It's my second volunteer project which I participated last year. And as I love diving I very much wanted to practice my skills. Have you ever worked as a volunteer? You should try it!!! Volunteering will give you the opportunity to have a visible impact and participate real conservation projects. After your PADI training, you will help to staff look for the rare Irrawaddy dolphin, you will try to find the well-hidden seahorse, you will help build and deploy anti-trawling structures.
But before the start, a project lets look around the city. Lay on the banks of the Mekong River, Phnom Penh is the largest city in Cambodia for its historic sites and beautiful colonial architectures. Although this place is covered by bustle and hustle, it still holds an old charm and calm atmosphere, with formal villages scattering on the riverfront and local markets.
Visit the National Museum and the Royal Palace to learn about Khmer’s artifacts or go the night market to find some interesting souvenirs and handcrafted things.
Founded as a seaside retreat for the French elite in 1908 and a favoured haunt of Cambodian high-rollers during the 1960s, Kep (Krong Kep, also spelled Kaeb) is drawing tourists back with seafood, sunsets and hikes in butterfly-filled Kep National Park.
Kep has been beloved by Cambodians for generations and is still a popular vacation spot for people from Phnom Penh. Spend a couple days in this charming little town and you’ll start to see why. Whether you’re looking to get outside and do some hiking, eat a unique Cambodian meal that you can’t eat anywhere else, or just relax in the jungle overlooking the sea, Kep has all that and more to offer to the patient explorer.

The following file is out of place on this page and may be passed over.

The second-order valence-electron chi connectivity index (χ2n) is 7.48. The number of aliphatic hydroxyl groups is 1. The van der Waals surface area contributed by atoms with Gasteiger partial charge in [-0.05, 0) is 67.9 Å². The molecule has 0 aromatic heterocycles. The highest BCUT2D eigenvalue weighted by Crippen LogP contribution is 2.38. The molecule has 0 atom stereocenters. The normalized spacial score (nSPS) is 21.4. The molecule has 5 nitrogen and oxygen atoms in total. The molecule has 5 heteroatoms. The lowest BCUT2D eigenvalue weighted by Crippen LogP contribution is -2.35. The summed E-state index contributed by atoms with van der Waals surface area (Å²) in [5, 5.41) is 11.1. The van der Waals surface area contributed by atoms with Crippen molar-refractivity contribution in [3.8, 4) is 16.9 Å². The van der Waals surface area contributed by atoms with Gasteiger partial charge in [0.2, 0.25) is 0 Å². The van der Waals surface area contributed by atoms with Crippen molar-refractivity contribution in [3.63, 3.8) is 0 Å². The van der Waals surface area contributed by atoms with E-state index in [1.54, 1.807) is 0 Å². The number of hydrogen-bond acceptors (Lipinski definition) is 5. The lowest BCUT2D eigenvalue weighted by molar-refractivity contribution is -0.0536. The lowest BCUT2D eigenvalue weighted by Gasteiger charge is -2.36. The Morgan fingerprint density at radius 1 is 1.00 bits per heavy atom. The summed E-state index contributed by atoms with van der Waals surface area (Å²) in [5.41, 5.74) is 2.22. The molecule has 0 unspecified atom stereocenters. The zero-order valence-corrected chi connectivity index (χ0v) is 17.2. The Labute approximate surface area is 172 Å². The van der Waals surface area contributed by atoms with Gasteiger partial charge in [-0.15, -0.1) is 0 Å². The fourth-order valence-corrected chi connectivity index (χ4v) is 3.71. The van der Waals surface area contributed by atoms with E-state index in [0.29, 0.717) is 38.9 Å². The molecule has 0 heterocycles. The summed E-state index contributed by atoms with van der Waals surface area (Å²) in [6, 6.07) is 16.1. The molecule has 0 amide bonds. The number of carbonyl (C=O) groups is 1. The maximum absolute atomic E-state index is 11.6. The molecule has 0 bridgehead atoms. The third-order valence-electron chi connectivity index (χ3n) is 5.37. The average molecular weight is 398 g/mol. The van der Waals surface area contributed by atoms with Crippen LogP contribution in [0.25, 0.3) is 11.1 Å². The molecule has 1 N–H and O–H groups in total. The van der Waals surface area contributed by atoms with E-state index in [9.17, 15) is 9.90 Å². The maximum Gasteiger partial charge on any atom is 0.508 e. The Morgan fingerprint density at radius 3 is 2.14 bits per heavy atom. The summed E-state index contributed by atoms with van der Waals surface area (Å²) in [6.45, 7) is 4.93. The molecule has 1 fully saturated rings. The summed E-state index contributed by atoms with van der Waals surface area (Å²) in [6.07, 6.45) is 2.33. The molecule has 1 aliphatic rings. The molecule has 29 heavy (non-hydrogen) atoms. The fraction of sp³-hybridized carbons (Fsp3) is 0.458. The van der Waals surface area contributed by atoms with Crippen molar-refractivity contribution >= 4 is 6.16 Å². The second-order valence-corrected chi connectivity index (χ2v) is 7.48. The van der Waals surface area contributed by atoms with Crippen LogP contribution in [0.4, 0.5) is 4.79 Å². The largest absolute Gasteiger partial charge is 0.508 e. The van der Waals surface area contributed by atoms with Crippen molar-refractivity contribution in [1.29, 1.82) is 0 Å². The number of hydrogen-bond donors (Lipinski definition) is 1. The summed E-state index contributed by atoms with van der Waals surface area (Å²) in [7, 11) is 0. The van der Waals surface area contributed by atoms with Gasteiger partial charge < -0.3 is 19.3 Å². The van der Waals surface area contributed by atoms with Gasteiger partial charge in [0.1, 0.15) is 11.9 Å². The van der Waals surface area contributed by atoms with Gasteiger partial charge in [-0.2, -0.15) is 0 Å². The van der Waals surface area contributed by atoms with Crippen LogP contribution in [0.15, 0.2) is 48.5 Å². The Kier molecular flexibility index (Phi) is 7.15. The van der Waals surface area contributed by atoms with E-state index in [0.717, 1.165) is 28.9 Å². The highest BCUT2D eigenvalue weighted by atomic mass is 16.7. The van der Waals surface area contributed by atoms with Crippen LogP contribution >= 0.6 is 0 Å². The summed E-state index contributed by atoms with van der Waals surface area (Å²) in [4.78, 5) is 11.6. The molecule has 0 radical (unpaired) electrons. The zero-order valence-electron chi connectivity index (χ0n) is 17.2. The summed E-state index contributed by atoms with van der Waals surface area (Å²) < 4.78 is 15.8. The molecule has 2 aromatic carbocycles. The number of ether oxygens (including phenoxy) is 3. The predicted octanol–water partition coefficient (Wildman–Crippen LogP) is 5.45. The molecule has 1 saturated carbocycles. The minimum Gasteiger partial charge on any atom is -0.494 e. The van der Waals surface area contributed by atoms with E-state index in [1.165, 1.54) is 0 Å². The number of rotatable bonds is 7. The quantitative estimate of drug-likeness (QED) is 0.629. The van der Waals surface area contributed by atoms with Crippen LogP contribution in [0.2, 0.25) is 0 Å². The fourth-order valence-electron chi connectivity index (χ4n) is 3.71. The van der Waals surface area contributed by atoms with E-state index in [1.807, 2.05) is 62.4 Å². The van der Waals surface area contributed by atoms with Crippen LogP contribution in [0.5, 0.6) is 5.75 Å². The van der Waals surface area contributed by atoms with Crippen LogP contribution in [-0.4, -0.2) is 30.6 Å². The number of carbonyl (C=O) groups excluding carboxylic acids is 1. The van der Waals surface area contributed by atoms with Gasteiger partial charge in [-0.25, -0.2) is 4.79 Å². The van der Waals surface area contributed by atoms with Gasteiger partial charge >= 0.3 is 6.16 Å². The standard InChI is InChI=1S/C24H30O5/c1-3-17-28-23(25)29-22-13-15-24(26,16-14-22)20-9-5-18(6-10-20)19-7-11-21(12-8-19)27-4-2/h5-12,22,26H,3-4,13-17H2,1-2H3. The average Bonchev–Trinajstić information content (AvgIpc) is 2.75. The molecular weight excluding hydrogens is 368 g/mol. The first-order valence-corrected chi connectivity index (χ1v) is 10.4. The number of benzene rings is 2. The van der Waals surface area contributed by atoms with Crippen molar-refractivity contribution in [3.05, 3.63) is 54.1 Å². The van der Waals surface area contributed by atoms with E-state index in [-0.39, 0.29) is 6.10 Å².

You simply cannot visit Kep without trying their traditional crab dishes. The blue crab of Kep is famous across all Cambodia. And they want you to know that, so they put up a massive statue of a blue crab right in their harbor. But all the drama aside, the crab from Kep might just be one of the most delicious meals in Cambodia.
Wildlife lovers will also enjoy Kep Oceanarium, run by Marine Conservation Cambodia on the Koh Tonsay pier. For $3 entry, it’s an interesting look around 32 aquariums including reef tanks and coral propagation areas.
So if you decided to do volunteering to research Seahorses.
The commercial trade in Seahorses, from target fisheries and by-catch fisheries, is currently thought by many different organizations to be the major threat to Seahorse conservation worldwide.
Seahorses were the main focus when was started Marine Conservation Cambodia, the team has now been working on securing the safety of Cambodia's seahorses since 2007. They have managed to stop most illegal collections of seahorses around the Islands of Koh Rong and Koh Rong Samleom, and they are now actively involved in stopping the illegal and destructive fishing within Kep province that is destroying the local seahorse populations and critical habitats, here are some of the ways that together with volunteers they are achieving this:
Assist fishing communities, through education and training, developing the skills and legal authority they need to manage their local resources;
Restore degraded sea-grass beds and replant areas that have been degraded;
Use population and behavior marine survey techniques to record as much data as possible to assist in the conservation of these wonderful animals;
MOST IMPORTANTLY!! Actively patrol the Ocean to catch and stop illegal and destructive fishers.
The weekly fee covers all of your accommodation, food, diving and other direct expenses needed to support you during your stay. It also includes a small amount that goes to cover project costs such as the Khmer staff wages, running and maintenance costs such as boats, electricity, water and materials needed to conduct the research.
For stays of 1 month or less, the weekly fee is $300.